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Hello and welcome to the movie blog of author John DeFrank - FilmZ and Guy Sobriquet Malone - Researcher

The Big Sick


The Big Sick

What to make of a romantic comedy that, on the surface, appears similar to a hundred other romcoms?  This critically acclaimed indie is a bit different.  Backed by (Judd) Apatow Productions, it has a strong pedigree, and it was written by stand-up comic Kumail Nanjiani and his wife, Emily Gordon, chronicling their courtship (at this junction, is it a spoiler to say it has a happy ending?).  The Big Sick also walks two tightropes.  First, it addresses Nanjiani's immigrant struggle to assimilate his young adult American lifestyle with his family's traditional Pakistani culture and do it without becoming preachy or political; second, as the title suggests, it faces Emily's mortal struggle with a life-threatening illness without becoming maudlin.  It mostly succeeds on both counts.

One night, as he is performing his stand-up act at a small comedy club, Kumail gets involved in a cute exchange about the nature of heckling with a young woman, who turns out to be Emily (Zoe Kazan).  They hit it off immediately, but such is the nature of romcoms, neither is in the market for a relationship at the moment.  She is a grad student in psychology at the University of Chicago and he is trying to get his comedy act off the ground while making ends meet as an Uber driver.  Yet they can't stay away from each other (and she always has a ride home).  As their relationship grows, so does their commitment.  But so does a secret Kumail harbors: his traditional Pakistani family wants her to meet a traditional Pakistani girl.  His dinner-time visits to his parents' home are as awkward as they are transparent, given his mother's "Look who just happened to drop in" matchmaking, but they also point up the cultural dilemma he faces, and it soon becomes a matter of choosing between family and love.  Kumail is afraid of telling Emily about his family, and he cannot tell them about her.  The time for an easy explanation long past, when the truth comes out, the secret becomes a lie Emily cannot tolerate, and she breaks off the relationship.

Time goes by, and both are moving on, but then the dilemma announced in the title occurs.  Emily is stricken by a puzzling illness, one that is life-threatening.  Kumail is the first to the hospital, but soon Emily's parents arrive.  Terry (Ray Romano), tact-challenged for a college English professor, and Beth (Holly Hunter), a straight-shooting Southern woman who was raised in a military family intent to pick up the baton from Kumail and have him go on with his life.  But Kumail won't go away.  It is here where the main course of the film is served, as Kumail, the man who broke their little girl's heart, tries to justify his presence, Beth vacillates between fretting and confronting, and Terry awkwardly plays peacemaker, trying to understand Kumail's position while trying to avoid Beth's underlying wrath directed at him.  This is also where the dual-tightropes converge: the journey from alienation to understanding even as Emily's life hangs in the balance--and to do it all with humor and grace.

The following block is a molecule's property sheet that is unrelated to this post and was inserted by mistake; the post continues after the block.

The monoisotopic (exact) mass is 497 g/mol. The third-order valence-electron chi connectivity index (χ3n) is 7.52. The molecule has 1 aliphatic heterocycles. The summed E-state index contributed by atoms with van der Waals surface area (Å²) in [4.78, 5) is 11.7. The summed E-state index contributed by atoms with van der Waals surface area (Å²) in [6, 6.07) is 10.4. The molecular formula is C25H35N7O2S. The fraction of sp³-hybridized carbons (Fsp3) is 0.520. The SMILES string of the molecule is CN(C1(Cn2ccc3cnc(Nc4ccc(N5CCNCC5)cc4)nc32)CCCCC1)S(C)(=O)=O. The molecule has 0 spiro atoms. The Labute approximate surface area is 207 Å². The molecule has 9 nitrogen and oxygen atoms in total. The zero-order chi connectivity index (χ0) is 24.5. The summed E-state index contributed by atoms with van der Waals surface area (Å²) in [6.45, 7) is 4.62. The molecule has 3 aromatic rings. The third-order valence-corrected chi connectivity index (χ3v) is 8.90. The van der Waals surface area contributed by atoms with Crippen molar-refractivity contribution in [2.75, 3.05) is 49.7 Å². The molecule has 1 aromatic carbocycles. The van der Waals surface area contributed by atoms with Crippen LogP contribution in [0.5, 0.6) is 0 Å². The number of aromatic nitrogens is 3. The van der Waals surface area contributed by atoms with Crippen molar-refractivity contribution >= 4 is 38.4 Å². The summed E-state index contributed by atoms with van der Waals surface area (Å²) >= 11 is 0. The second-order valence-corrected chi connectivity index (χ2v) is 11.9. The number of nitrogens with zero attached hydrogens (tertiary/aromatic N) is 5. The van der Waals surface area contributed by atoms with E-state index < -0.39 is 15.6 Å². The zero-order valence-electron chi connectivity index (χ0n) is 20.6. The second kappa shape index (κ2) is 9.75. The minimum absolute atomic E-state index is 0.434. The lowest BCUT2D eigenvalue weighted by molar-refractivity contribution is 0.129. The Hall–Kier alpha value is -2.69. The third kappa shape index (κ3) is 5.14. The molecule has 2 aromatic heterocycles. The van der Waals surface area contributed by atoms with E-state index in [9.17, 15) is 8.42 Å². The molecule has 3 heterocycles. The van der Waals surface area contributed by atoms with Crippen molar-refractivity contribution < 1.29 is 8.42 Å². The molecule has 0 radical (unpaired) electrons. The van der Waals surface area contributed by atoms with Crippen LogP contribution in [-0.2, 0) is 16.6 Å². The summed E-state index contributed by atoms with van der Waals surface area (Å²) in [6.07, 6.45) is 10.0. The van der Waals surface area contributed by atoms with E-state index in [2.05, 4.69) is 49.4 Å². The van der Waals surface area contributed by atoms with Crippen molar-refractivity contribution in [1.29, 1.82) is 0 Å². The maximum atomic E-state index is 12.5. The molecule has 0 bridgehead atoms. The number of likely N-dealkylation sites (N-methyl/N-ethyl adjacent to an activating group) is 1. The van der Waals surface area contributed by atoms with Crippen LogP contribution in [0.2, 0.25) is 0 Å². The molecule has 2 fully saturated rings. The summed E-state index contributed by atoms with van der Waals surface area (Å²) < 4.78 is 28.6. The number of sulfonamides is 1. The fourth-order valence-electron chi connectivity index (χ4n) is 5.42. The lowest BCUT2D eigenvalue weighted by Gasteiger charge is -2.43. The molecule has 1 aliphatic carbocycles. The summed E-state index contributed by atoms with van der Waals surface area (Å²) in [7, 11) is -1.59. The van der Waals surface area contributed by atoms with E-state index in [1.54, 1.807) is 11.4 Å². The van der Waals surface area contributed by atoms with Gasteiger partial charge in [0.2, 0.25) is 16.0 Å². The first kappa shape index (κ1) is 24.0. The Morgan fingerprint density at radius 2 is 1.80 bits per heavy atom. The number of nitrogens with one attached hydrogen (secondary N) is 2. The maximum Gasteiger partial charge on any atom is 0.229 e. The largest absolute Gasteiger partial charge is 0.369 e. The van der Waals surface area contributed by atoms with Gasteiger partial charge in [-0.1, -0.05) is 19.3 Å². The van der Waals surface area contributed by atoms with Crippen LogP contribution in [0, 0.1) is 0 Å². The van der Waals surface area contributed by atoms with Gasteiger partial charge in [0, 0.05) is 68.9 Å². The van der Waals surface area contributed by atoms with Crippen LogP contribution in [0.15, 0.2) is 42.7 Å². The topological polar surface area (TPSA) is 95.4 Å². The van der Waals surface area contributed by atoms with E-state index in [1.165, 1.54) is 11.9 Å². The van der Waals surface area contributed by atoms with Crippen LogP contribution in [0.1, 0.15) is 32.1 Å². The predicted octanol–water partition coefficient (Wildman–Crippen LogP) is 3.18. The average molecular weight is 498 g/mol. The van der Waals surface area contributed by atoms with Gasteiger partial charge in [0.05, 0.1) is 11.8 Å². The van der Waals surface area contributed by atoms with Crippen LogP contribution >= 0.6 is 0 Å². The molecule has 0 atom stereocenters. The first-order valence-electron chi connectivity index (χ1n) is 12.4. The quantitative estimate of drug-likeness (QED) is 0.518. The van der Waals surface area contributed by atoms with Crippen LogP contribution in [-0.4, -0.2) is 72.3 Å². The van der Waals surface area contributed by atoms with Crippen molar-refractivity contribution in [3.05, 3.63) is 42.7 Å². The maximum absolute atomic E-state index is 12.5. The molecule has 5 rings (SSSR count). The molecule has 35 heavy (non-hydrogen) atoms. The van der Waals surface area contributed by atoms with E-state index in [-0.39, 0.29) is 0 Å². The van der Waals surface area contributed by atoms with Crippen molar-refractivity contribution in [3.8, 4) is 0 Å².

The film started off slowly, and initially, only some of the jokes landed--it's hard to tell whether or not this was intentional because a significant part of the first act takes place in comedy clubs among comics, some of whom with greater aspirations than talent.  Nanjiani and Kazan are a cute couple, and they bring believable romantic chemistry, and his Pakistani family is as likeable as it is stereotypical: Azmat (Anupham Kher), the reasonable but henpecked father; Sharmeen (Zenobia Shroff), the no retreat, no surrender mother; and Naveed (Adeel Akhtar), the "good" brother who dutifully grew a beard and married a Pakistani girl.  But the scene--and movie--stealers are Romano and Hunter.  Like the comedy veterans they are, they inhabit their roles, making their line-delivery organic, thus taking a sometimes uneven screenplay to heights that might even earn awards.  Director Michael Showalter, a long-time comedy writer, takes on his biggest project to date and earns even bigger ones in the future.
8.0 out of 10 on the Entertainment Scale
7.5 out of 10 on an Awards Scale (Will challenge for a number of Indie "Spirit" Awards; Possible Golden Globe - Best Picture, Comedy/Musical, Screenplay; AMPAS Original Screenplay a long shot)








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